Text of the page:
CES 2009: The future of video

CES and the Future of Video (iStock/CES)Ubiquitous video to the consumer was the topic of discussion in a Digital Hollywood panel I attended at CES.  Rather than focusing on the publishers and media buyers, this panel was manned by those creating and running the infrastructure that allows consumers and marketers to create, optimize, distribute, measure and monetize video.

The group keyed in on IPTV, cable TV and broadband video channels and shared a variety of opinions and insight that will give a sense of the current and future business of internet connected video.

The video marketplace continues to grow for publishers, technology providers and distributors.  The panelists agreed that the current economy and challenging advertising market have yet to put a serious dent in their business.  While there may be some limited staff reductions and hiring freezes, most participants felt their businesses were able to ride out further challenges because of accelerated growth.  In fact, TubeMogul felt their core offering was particularly relevant to video advertisers looking for more accountability and ROI in this struggling media market.  Eric Elia from Brightcove commented that video is now a core part of many companies online business, if they have a Web presence, they are likely using video.  During this economic downturn, the proper distribution and measurement of video assets becomes that much more important.

The download vs. subscription model debate continued and it was agreed that ultimately consumers will determine which business model is the winner.  While paid downloads have been the leading model in the US for video and music, some European and Asian markets prefer subscriptions for entertainment content.  The panelists agreed that a subscription model may have a bright future as users demand access to content from any device at any time.  Music and video content will need to be delivered to a mobile device, a television and a PC in a quick and seamless fashion.  This bodes well for the future of cloud computing and content aggregators like Windows Media Center and Boxee as users build digital libraries of their favorite content and make it available to an array of media players.

Moderator, Marcia Zellers, asked the panelists about the adoption of ad supported video content online.  She said that consumers have always paid for content, whether at a movie theater or to a cable company, but there is some resistance and different expectations from consumers when it comes to internet and new video platforms.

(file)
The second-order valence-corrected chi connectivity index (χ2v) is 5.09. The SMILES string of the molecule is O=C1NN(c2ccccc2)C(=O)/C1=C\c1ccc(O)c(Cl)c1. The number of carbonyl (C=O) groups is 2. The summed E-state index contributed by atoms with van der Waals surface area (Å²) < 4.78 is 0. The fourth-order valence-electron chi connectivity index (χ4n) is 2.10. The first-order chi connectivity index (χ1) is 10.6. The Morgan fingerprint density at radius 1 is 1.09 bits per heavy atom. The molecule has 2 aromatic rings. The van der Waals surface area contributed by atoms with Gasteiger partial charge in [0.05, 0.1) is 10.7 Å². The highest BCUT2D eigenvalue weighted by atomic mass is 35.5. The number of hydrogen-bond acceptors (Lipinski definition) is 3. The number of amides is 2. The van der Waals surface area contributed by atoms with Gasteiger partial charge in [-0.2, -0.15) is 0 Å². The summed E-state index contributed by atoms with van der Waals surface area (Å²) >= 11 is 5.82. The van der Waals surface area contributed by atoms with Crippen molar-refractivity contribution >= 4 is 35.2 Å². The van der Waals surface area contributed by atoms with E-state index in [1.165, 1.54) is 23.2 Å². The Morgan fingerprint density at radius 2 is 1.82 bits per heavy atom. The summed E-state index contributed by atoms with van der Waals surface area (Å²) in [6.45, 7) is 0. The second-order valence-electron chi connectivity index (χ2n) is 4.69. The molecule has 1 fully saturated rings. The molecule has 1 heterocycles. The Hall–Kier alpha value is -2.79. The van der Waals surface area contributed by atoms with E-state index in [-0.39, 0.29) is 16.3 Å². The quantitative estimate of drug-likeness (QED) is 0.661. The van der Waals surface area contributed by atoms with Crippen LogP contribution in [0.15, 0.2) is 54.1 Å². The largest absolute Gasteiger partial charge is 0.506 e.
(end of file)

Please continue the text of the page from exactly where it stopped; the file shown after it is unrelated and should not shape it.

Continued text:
Derek Turner from the Microsoft Mediaroom team predicted that as advertising becomes more accepted as a means for users to access high quality content users will understand and accept the model.  As the advertising becomes more relevant and targeted the users will see it as less intrusive and it will not be considered a detriment to the experience and content.

Some other notable comments:

SwarmCast’s Kelly Egan predicted that 2009 would see a noticeable shift to users streaming live content and events that are supported by advertisers.  Past streaming events like Microsoft’s Live Earth concerts and YouTube Live show the potential for this to succeed at building an audience and integrating advertisers.

Mark Langford from Technicolor called for an end to “JAFB” (Just Another F**in Box) syndrome and asked that television manufacturers and cable operators stop relying on new variations of the set top box as the key delivery point for a full suite of media options.

Brightcove thinks 2009 will be the year that greater numbers of people begin cutting out cable and satellite subscriptions in favor of Xbox 360’s or PS3’s that allow for gaming, TV and movie downloads and social interaction.

Finally, TubeMogul’s Jason Lopatecki believes professional video content will hit the mainstream Internet user this year as properties like Hulu, MLB, ABC and CBS Sports hit their stride in building audiences and appealing to advertisers.